View Full Version : Who is Larry?

29th Mar 2003, 05:47
And why is he so happy?
Does anyone actually know a Larry who's notably cheerful?

tony draper
29th Mar 2003, 06:51
Ha!hope yer didn't think a easy one like that would stump us prooners.

Happy as Larry

Very happy.
Probably an Australian expression. Thought to refer to the Australian boxer Larry Foley (1847 - 1917). Why was he so happy? I've no idea. An alternative explanation is that it relates to the Cornish and later Australian slang term larrikin, meaning a rough type or hooligan, i.e. one predisposed to larking about.

Brewer's Dictionary of Phrase and Fable, 15th edition.
Microsoft Bookshelf 1999


Four Seven Eleven
29th Mar 2003, 14:56

It seems that you may be right but the following link has the phrase being used in New Zealand as early as 1875.
Happy as...... (http://www.quinion.com/words/qa/qa-lar1.htm)

From Karl Haas; a similar question came from James Cartwright: “Who is Larry and why is he happy?”
A neat question, but American readers in particular will need some background before I can address it. The phrase happy as Larry seems to have originated as either Australian or New Zealand slang sometime before 1875. This date is earlier than that given in most dictionaries, but H W Orsman, editor of the Oxford Dictionary of New Zealand English, has traced it to a New Zealand writer named G L Meredith, who wrote in about 1875: “We would be as happy as Larry if it were not for the rats”. Unlike other odd phrases—the Australian happy as a boxing kangaroo in fog time and the New Zealand happy as a sick eel on a sandspit come to mind—it was meant positively: extremely happy or content.
There’s a suggestion that it comes from the name of the nineteenth-century Australian boxer Larry Foley (1847-1917), though why he was especially happy nobody now seems able to say. Perhaps he won a lot of contests? (He was certainly one of those who originated gloved boxing rather than bare-knuckle fighting in Australia and his name is still remembered there.) But this origin is far from certain and the early New Zealand reference renders it less so, without ruling it out altogether.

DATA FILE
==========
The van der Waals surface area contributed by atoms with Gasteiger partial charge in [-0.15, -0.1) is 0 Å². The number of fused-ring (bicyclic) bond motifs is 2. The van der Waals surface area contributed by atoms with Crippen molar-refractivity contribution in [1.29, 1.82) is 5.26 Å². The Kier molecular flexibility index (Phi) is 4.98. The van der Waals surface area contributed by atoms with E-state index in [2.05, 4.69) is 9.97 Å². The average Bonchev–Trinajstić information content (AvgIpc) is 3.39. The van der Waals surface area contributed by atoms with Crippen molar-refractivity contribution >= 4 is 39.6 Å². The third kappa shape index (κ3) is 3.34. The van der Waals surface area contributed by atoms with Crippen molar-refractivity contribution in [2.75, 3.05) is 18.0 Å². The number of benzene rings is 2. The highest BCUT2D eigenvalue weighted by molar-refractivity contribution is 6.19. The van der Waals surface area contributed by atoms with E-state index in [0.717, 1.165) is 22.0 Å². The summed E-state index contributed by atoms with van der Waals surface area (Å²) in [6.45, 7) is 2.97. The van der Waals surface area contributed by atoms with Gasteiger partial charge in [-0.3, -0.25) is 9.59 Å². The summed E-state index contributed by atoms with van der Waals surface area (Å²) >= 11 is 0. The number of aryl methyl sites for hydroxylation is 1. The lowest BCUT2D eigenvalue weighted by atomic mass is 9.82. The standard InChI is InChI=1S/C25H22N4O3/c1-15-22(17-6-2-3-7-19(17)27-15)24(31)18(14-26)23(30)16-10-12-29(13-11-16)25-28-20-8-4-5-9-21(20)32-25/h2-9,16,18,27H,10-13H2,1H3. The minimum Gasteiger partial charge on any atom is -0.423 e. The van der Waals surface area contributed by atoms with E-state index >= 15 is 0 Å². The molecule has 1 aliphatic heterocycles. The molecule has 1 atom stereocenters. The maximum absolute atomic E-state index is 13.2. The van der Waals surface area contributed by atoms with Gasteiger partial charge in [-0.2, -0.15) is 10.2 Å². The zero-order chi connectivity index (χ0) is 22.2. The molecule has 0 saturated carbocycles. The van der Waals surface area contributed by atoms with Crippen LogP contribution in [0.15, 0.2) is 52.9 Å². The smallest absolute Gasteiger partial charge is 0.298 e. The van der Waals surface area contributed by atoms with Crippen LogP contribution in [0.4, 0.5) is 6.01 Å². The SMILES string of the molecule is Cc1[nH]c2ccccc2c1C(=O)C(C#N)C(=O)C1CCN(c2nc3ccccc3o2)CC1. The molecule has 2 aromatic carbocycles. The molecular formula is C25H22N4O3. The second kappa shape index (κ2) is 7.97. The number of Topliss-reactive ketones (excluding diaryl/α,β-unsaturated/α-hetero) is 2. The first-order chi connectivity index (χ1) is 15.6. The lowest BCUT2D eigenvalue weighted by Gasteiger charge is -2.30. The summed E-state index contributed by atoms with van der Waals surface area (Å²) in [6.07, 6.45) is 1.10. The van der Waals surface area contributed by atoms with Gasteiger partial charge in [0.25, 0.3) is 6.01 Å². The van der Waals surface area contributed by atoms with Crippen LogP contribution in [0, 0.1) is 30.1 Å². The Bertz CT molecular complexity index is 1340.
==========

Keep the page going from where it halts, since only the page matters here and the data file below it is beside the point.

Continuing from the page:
Dr Orsman’s suggestion is that it is more likely to come from an English dialect source, larrie, joking, jesting, a practical joke. Another possible link is with the Australian and New Zealand term larrikin for a street rowdy or young urban hooligan, recorded from the late 1860s but known especially in both countries from the 1880s onwards in reference to a specific subculture. Like other groups before and since, the larrikins had their own dress style, in their case very neat and rather severe. The word may well have come from English dialect larrikin for a mischievous youth, once common in Warwickshire and Worcestershire, which itself is closely related to larrie. Either of these sources could afterwards have been reinforced through a supposed connection with Larry Foley.

There is a notably cheerful Larry called Larry Emdur, who was once the host of the Australian version of "The Price is Right". Larry's most notable characteristic was that he appeared to have inherited the teeth of ALL of the Osmonds.

30th Mar 2003, 10:28
Often wondered how anybody could be that happy. Hats off to him.

31st Mar 2003, 00:12
What about pigs in....you know. How come they are so happy? i cant think of a worse situation to be in myself.

larry, never met him, seems cheerful enough though.


31st Mar 2003, 13:25
Larry is a Lamb

He's happy because thats the natural state of any Lamb.

They also gambol quite a lot, especially at this time of year.

Me and Ewe know about lambs...

Through difficulties to the cinema

31st Mar 2003, 16:29
I have even seen it proposed that this refers to Lazarus, who was "raised from the dead" and therefore had every reason to be "happy"!!

31st Mar 2003, 16:43
If I remember the song then the answer could be.....

"cancer, and my name is Larry,
And I like all women of the world."

So, I blame the Floaters and their cheese-fest "Float On"

The answer must therefore be that he is happy because he is easily pleased by any old boiler who pays him some attention.